The Lawyer Africa Elite 2014 features an in-depth look at 46 leading independent firms’ strategies in 15 key sub-Saharan jurisdictions, as well as the views of in-house counsel from some of Africa’s largest companies... Read more
This year, The Lawyer’s annual ranking of the largest UK law firms by turnover is available as an interactive, digital benchmarking tool. For the first time this will allow you to manipulate each data set against the metrics of your choice.
Music law specialist Jay Quatrini represents mostly "urban" clients - rap, hip-hop and reggae artists - from both sides of the Atlantic.
He spends alternate fortnights in New York and London and will continue this arrangement at Davenport Lyons.
The firm's New York base will be in the offices of a 20-lawyer entertainment firm.
Quatrini explains: "We're going to be in the same suite and they can provide additional resources if needed. For example, I don't really do trademark work, but there's a guy there who does, so I can ask him to look at it."
James Ware, head of copyright, music and entertainment at Davenport Lyons, says his firm has many informal links with US firms which will continue.
"We will have offices within another firm but there is no formal association," he says. "We do not see this as interfering with our relationship with the many firms that we deal with in the States. We are not setting ourselves up in competition."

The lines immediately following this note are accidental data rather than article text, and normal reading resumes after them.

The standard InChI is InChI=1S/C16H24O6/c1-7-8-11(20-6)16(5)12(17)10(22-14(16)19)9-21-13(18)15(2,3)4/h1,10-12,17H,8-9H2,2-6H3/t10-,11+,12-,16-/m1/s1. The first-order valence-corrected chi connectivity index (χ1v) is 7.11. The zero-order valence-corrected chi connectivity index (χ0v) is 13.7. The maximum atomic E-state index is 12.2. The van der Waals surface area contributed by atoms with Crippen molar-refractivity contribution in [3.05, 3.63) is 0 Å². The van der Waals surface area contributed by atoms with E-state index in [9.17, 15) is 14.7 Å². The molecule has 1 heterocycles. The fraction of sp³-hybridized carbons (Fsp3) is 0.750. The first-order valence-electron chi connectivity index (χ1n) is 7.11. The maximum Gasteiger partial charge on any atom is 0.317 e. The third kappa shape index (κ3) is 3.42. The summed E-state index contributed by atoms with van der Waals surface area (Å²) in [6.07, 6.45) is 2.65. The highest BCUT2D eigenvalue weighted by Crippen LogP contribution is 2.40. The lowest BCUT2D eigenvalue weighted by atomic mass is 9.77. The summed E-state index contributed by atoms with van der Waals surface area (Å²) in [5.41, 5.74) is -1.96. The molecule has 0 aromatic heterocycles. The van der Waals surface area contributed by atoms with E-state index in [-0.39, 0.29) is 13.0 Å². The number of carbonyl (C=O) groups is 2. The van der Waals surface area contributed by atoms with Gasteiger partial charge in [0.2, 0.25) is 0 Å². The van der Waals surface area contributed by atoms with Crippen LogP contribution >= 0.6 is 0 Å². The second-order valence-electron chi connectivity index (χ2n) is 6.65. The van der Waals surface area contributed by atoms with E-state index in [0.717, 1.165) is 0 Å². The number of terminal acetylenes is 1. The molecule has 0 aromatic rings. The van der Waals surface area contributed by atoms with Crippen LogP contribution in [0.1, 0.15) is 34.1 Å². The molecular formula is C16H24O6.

A partner at Mishcons for three years, Quatrini has previously worked at New York-based Mudge Rose Guthrie Alexander & Ferdon (former-president Richard Nixon's old firm) and sports lawyer/agent, Bob Woolf.
Quatrini says he joined a UK firm because "the flight between New York and London isn't too bad" and he wants to do different deals.
Of his move to Davenport Lyons, he says: "The emphasis they have on entertainment and media is more directly relevant to what I do and they are eager to embrace a New York and American practice."
Ware says: "Jay is a very special operator, being based partly in the UK and partly in the US.
"He's going to bring an extra dimension to our practice. He represents a lot of grass-roots artists and new talent whereas a lot of our clients are more established artists and large corporations."
Mishcon's corporate head Larry Nathan says: "We wish him the best.
"I suspect he left because his practice was mostly New York-based. We wanted him to integrate into our UK media practice, focusing on converging technology.
"We have no music practice. We had one when Jay joined, but it dates back to a previous time in the firm's history."